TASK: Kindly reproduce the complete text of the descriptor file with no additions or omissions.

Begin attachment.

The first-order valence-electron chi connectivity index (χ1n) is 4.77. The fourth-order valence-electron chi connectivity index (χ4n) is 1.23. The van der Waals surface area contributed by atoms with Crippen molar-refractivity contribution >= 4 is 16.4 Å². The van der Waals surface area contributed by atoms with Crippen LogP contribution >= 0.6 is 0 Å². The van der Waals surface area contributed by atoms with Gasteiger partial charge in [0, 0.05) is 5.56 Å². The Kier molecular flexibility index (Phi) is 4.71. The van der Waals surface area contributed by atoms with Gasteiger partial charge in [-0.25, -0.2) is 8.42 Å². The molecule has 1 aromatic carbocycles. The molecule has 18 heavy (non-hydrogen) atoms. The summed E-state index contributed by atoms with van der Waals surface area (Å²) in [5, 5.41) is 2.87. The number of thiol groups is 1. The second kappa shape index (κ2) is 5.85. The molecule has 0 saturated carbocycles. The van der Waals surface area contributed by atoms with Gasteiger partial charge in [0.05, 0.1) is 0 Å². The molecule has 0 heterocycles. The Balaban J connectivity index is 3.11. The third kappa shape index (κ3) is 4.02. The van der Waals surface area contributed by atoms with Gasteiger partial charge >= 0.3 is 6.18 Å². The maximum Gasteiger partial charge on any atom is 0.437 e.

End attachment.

The first-order valence-electron chi connectivity index (χ1n) is 4.77. The fourth-order valence-electron chi connectivity index (χ4n) is 1.23. The van der Waals surface area contributed by atoms with Crippen molar-refractivity contribution >= 4 is 16.4 Å². The van der Waals surface area contributed by atoms with Crippen LogP contribution >= 0.6 is 0 Å². The van der Waals surface area contributed by atoms with Gasteiger partial charge in [0, 0.05) is 5.56 Å². The Kier molecular flexibility index (Phi) is 4.71. The van der Waals surface area contributed by atoms with Gasteiger partial charge in [-0.25, -0.2) is 8.42 Å². The molecule has 1 aromatic carbocycles. The molecule has 18 heavy (non-hydrogen) atoms. The summed E-state index contributed by atoms with van der Waals surface area (Å²) in [5, 5.41) is 2.87. The number of thiol groups is 1. The second kappa shape index (κ2) is 5.85. The molecule has 0 saturated carbocycles. The van der Waals surface area contributed by atoms with Gasteiger partial charge in [0.05, 0.1) is 0 Å². The molecule has 0 heterocycles. The Balaban J connectivity index is 3.11. The third kappa shape index (κ3) is 4.02. The van der Waals surface area contributed by atoms with Gasteiger partial charge >= 0.3 is 6.18 Å². The maximum Gasteiger partial charge on any atom is 0.437 e.